Japan’s landing and sale of sei whale meat violates international law
Posted on 02 October 2018
Parties to the Standing Committee to the Convention on International Trade in Endangered Species of wild fauna and flora (CITES), have clearly and firmly stated that Japan is in violation of the convention.02 October 2018, Rosa Khutor, Russian Federation: Parties to the Standing Committee to the Convention on International Trade in Endangered Species of wild fauna and flora (CITES), have clearly and firmly stated that Japan is in violation of the convention.
Japan has been catching sei whales, allegedly for purposes of scientific research, and selling the meat and blubber in domestic retail markets in clear in violation of the Convention. All great whales are accorded the highest level of protection under the Convention and thus it is strictly illegal to take them from international waters for commercial trade. Japan has registered reservations on the listing other great whales under this category which means it does not have to abide by the Convention for those species. However in the case of the sei whale, Japan has not raised such reservations and is thus still bound by CITES rules.
Leigh Henry, Wildlife Policy Director, WWF US stated: “Japan has been conducting so-called “scientific” whaling for years, landing thousands of tons of whale meat and actively marketing the products. Given the availability of non-lethal research methods, it is clear that Japan’s hunts use science as a guise to undermine the global moratorium on commercial whaling, in place since 1983.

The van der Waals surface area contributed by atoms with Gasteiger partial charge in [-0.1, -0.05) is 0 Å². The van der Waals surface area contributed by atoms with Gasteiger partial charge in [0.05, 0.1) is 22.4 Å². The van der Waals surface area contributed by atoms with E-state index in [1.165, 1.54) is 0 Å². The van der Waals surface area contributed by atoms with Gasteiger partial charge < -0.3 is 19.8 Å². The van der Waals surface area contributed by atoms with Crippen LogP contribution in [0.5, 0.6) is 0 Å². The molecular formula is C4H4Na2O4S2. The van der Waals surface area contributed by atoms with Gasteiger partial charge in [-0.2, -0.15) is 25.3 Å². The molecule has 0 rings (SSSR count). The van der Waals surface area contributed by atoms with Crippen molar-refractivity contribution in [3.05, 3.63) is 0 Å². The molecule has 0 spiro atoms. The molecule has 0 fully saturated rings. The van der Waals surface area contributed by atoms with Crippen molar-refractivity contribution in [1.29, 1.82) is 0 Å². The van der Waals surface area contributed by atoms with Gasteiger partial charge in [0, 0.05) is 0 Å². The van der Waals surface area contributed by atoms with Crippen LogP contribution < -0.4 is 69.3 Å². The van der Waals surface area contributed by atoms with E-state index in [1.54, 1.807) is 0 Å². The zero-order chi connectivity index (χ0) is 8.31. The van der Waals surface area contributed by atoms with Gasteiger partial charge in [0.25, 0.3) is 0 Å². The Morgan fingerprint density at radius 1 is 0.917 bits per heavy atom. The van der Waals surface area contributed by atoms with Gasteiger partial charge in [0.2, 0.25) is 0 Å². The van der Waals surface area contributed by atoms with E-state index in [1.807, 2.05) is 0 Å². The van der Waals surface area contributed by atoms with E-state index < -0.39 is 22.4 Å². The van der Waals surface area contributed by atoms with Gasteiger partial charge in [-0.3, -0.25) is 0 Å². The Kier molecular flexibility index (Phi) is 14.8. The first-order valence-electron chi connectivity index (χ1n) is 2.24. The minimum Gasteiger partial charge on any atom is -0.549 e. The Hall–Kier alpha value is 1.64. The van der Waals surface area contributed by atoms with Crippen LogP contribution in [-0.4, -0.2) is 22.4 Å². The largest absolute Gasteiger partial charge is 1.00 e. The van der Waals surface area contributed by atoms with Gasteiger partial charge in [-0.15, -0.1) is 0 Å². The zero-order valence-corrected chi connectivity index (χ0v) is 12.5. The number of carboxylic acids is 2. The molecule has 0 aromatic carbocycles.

Today’s decision makes clear that Japan’s landing and sale of sei whale meat and other products for retail trade is an unequivocal violation of international law. Despite this clear conclusion, the Standing Committee deferred any action until their next meeting in May 2019, even though this issue has been flagged for Parties for 15 years.”
Note for editors:
The Convention on International Trade in Endangered Species of Wild Fauna and Flora (CITES) entered into force in 1975, in response to concerns that many species were becoming endangered because of international trade. Because this trade crosses national borders, international collaboration and cooperation is crucial to ensure this trade is sustainable and controlled and does not threaten or endanger wildlife.
As part of its work on wildlife conservation, WWF supports both enforcement of, and the listing of endangered species in, CITES – the world's largest and, by some accounts, most effective international wildlife conservation agreement.
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